There are many other radio frequencies used for communication. You have low frequencies, super low frequencies, medium, high, super high, extremely high... pretty much all you'd imagine.

Interestingly enough there are some designations for things one doesn't normally think about, but are necessary: satellite reception, military countermeasures, and guessed it... traffic radar.

The photo radar comes to mind. This is where they build the little stands with cameras on them at the intersections of streets or public crosswalks that take pictures of people who "violate" the law.

The band reserved for photo radar is currently around the 33 to 35 GHz range. I'm trying to figure this out. We've had new cameras installed, and I actually support the reasons behind putting them up, at least I did, until I finally heard a good argument against it.

We have speeders that come down our hill too fast to slow down for the light at the bottom or the school crosswalk next to it. It makes it near impossible to pull out onto the main road from our side street because the speeders crest the blind hill and fly toward you at least 20mph over the posted limit, or more. They put cameras (all over town too) at this intersection, and it has slowed the traffic. I am all for this.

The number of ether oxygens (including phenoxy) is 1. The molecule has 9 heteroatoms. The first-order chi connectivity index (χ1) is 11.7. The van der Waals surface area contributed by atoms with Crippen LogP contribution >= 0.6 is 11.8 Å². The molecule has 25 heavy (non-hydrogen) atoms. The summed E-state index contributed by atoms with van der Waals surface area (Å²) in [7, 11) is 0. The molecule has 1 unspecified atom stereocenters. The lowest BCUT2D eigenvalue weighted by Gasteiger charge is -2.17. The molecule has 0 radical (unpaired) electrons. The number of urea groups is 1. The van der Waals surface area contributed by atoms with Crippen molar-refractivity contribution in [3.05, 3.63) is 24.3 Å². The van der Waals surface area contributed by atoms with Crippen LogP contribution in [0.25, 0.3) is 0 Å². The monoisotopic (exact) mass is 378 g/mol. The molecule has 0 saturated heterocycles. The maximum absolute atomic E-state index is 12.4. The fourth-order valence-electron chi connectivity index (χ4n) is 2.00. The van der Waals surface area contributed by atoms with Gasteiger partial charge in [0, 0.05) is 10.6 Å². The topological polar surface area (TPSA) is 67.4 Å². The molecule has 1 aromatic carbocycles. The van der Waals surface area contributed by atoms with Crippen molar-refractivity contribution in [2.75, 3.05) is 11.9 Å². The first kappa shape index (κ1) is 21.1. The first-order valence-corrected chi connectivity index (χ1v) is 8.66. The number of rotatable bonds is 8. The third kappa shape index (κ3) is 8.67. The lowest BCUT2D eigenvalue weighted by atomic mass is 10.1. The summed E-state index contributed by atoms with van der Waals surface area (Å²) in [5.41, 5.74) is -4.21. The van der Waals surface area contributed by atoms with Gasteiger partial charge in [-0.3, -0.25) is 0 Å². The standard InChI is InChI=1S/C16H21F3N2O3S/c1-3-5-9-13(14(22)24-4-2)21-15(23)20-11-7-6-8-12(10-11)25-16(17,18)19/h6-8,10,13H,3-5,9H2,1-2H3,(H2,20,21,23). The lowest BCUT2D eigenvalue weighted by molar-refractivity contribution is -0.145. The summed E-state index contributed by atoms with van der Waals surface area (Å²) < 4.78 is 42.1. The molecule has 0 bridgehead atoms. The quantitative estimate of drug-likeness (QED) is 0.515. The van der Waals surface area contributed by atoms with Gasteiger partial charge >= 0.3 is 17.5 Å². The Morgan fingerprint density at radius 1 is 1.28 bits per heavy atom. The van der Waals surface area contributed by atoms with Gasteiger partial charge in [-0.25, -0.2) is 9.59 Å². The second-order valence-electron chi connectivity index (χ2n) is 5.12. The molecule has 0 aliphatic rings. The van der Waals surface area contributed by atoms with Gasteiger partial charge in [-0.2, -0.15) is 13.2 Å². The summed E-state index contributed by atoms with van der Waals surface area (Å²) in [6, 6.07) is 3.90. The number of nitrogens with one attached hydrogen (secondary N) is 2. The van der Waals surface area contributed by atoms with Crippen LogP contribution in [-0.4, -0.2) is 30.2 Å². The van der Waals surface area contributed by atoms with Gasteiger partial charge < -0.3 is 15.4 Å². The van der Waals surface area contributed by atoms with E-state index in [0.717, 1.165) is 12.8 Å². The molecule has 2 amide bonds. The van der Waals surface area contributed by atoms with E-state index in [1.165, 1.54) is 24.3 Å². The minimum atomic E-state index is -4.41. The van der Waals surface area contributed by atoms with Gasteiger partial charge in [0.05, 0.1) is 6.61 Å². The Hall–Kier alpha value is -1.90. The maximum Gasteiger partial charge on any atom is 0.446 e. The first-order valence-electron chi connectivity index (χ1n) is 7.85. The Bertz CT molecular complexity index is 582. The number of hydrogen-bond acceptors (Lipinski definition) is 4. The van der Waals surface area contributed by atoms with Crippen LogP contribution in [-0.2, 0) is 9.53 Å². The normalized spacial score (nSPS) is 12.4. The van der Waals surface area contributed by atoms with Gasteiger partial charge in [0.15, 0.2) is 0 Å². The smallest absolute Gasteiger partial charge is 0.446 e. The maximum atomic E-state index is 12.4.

The argument I heard against it was that the operation of our cameras may be contracted out to a third party, a private for-profit institution that may or may not, depending on the honorable nature of the company, seek profits over my rights. They can do any manner of things to the photos before handing them to the police, including but not limited to using photoshop to alter times, speeds, license plates, entire cars even...

Sadly, I must admit that this has, while not convincing me of the evils of traffic cameras, made me more wary of them.

If you're interested, click here for information on how to beat a ticket received from a traffic camera. You can even have it not appear on your record.

But this isn't what I'm really concerned about.

They are freeing up 30-3000MHz for public safety communications.

Since I don't believe the traffic band for radio communication for fire, police, and hospital are cluttered, the only logical thing I can think of would be communications for visual devices. Perhaps broadcast TV, like camera phones, from dispatch to police cars, trucks, and fire. Perhaps communication between a hub or chief to individual officers on the beat or firefighters in a structural fire. Perhaps even cameras on their hats/helmets that broadcast in real-time what they see. I think that usage of these bands is more than justified.